THE LOGIC OF RATIONALISM Spinoza.—A fundamental contrast to the school of Bacon and Locke is afforded by the great systems of reason, owning Cartesian inspiration, which are identified with the names of Spinoza and Leibniz. Spinoza's philosophy is expounded ordine geometrico and with Euclidean cogency from a relatively small number of definitions, axioms and postulates. But how we reach our as surance of the necessity of these principles is not made specifi cally clear. The invaluable tractate De Intellectus emendatione, in which the agreement with and divergence from Descartes on the question of method could have been fully elucidated, is un happily not finished. We know that we need to pass from what Spinoza terms vague experience, where imagination with its f rag mentary apprehension is liable to error and neither necessity nor impossibility can be predicated, right up to intellection. And what Spinoza has to say of the requisites of definition and the marks of intellection makes it clear that insight comes with co herence, and that the work of method on the "inductive" side is by means of the unravelling of all that makes for artificial limitation to lay bare what can then be seen to exhibit nexus in the one great system. When all is said, however, the geometric method as universalized in philosophy is rather used by Spinoza than expounded.
The extreme case of course is the human subject. "The indi vidual notion of each person includes once for all what is to befall it, world without end," and "it would not have been our Adam but another, if he had had other events." Existent subjects con taining eternally all their successive predicates in the time-series are substances, which when the problems connected with their activity or, dynamically speaking, their force, have been resolved, demand—and supply—the, metaphysic of the Monadology.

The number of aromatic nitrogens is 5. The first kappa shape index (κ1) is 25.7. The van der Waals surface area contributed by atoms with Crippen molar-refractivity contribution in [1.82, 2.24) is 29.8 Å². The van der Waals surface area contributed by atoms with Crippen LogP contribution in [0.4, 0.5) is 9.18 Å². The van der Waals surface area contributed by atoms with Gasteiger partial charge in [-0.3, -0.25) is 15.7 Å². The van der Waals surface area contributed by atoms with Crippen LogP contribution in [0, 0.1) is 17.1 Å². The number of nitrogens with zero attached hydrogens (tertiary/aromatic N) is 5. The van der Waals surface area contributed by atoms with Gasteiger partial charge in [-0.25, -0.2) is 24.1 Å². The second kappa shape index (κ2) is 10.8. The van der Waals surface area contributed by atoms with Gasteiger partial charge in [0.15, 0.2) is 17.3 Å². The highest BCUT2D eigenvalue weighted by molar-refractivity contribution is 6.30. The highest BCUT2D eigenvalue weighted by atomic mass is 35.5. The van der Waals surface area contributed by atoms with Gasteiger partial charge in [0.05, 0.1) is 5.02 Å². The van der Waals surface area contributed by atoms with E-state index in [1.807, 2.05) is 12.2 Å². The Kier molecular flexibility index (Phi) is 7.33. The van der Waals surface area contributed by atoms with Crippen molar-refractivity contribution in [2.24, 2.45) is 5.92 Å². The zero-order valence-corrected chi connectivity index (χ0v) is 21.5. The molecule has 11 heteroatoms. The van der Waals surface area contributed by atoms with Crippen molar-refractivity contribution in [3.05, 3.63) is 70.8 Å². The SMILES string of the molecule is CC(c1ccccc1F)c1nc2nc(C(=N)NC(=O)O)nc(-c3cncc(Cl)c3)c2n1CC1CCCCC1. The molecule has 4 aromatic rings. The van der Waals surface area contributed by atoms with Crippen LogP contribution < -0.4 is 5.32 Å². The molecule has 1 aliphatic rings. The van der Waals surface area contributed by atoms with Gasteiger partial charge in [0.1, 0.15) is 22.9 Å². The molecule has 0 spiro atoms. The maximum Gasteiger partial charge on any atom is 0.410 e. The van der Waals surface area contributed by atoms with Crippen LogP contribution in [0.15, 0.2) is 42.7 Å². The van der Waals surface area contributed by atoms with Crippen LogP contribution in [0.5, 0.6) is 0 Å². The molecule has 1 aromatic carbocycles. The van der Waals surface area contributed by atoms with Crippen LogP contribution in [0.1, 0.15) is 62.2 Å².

Complex truths of reason or essence raise the problem of definition, which consists in their analysis into simpler truths and ultimately into simple—i.e., indefinable ideas, with primary prin ciples of another kind—axioms, and postulates that neither need nor admit of proof. These are identical in the sense that the opposite contains an express contradiction. In the case of non identical truths, too, there is a priori proof drawn from the notion of the terms, "though it is not always in our power to arrive at this analysis" so that the question arises, specially in connection with the possibility of a calculus, whether the con tingent is reducible to the necessary or identical at the ideal limit.
Leibniz's remaining legacy to later logicians is the conception of Characteristica Universalis and Ars Combinatoria, a universal denoting by symbols and a calculus working by substitutions and the like. The two positions that a subject contains all its predi cates, and that all non-contingent propositions, i.e., all proposi tions not concerned with the existence of individual facts ulti mately analyse out into identities—obviously lend themselves to the design of this algebra of thought, though the mathematician in Leibniz should have been aware that a significant equation is never an identity. Leibniz, fresh from the battle of the calculus in the mathematical field, and with his conception of logic, at least in some of its aspects, as a generalized mathematic, found a fruitful inspiration, harmonizing well with his own metaphysic, in Bacon's alphabet of nature. He, too, was prepared to offer a new instrument. That the most important section, the list of forms of combination, was never achieved—this, too, was after the Baconian example while the mode of symbolization was crude with a=ab and the like—matters little. A new technique of manipulation—it is, of course, no more—had been evolved.